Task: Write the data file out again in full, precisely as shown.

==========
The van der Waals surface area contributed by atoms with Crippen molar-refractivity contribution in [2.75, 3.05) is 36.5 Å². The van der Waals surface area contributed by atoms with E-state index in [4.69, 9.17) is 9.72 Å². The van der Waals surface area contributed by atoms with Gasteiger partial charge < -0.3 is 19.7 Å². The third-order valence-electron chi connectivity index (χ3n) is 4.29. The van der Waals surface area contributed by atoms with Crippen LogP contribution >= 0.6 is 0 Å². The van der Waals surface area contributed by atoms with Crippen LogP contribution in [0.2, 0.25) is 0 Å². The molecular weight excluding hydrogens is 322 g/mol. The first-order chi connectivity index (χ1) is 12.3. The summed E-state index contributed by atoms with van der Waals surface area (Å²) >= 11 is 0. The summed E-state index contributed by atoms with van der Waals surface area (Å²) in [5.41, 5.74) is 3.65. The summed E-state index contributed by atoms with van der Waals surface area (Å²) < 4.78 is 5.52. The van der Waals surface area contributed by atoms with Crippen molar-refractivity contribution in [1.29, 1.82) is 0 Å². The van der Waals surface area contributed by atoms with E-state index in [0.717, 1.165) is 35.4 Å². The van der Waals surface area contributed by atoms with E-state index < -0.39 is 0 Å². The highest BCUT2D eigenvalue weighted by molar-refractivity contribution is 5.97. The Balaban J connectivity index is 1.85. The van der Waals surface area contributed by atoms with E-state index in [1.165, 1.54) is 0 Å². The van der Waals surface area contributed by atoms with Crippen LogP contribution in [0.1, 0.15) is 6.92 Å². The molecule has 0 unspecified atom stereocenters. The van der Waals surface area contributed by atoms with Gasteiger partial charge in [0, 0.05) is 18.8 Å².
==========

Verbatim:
The van der Waals surface area contributed by atoms with Crippen molar-refractivity contribution in [2.75, 3.05) is 36.5 Å². The van der Waals surface area contributed by atoms with E-state index in [4.69, 9.17) is 9.72 Å². The van der Waals surface area contributed by atoms with Gasteiger partial charge < -0.3 is 19.7 Å². The third-order valence-electron chi connectivity index (χ3n) is 4.29. The van der Waals surface area contributed by atoms with Crippen LogP contribution >= 0.6 is 0 Å². The van der Waals surface area contributed by atoms with Crippen LogP contribution in [0.2, 0.25) is 0 Å². The molecular weight excluding hydrogens is 322 g/mol. The first-order chi connectivity index (χ1) is 12.3. The summed E-state index contributed by atoms with van der Waals surface area (Å²) >= 11 is 0. The summed E-state index contributed by atoms with van der Waals surface area (Å²) in [5.41, 5.74) is 3.65. The summed E-state index contributed by atoms with van der Waals surface area (Å²) < 4.78 is 5.52. The van der Waals surface area contributed by atoms with Crippen molar-refractivity contribution in [1.29, 1.82) is 0 Å². The van der Waals surface area contributed by atoms with E-state index in [0.717, 1.165) is 35.4 Å². The van der Waals surface area contributed by atoms with E-state index < -0.39 is 0 Å². The highest BCUT2D eigenvalue weighted by molar-refractivity contribution is 5.97. The Balaban J connectivity index is 1.85. The van der Waals surface area contributed by atoms with E-state index in [1.165, 1.54) is 0 Å². The van der Waals surface area contributed by atoms with Crippen LogP contribution in [0.1, 0.15) is 6.92 Å². The molecule has 0 unspecified atom stereocenters. The van der Waals surface area contributed by atoms with Gasteiger partial charge in [0, 0.05) is 18.8 Å².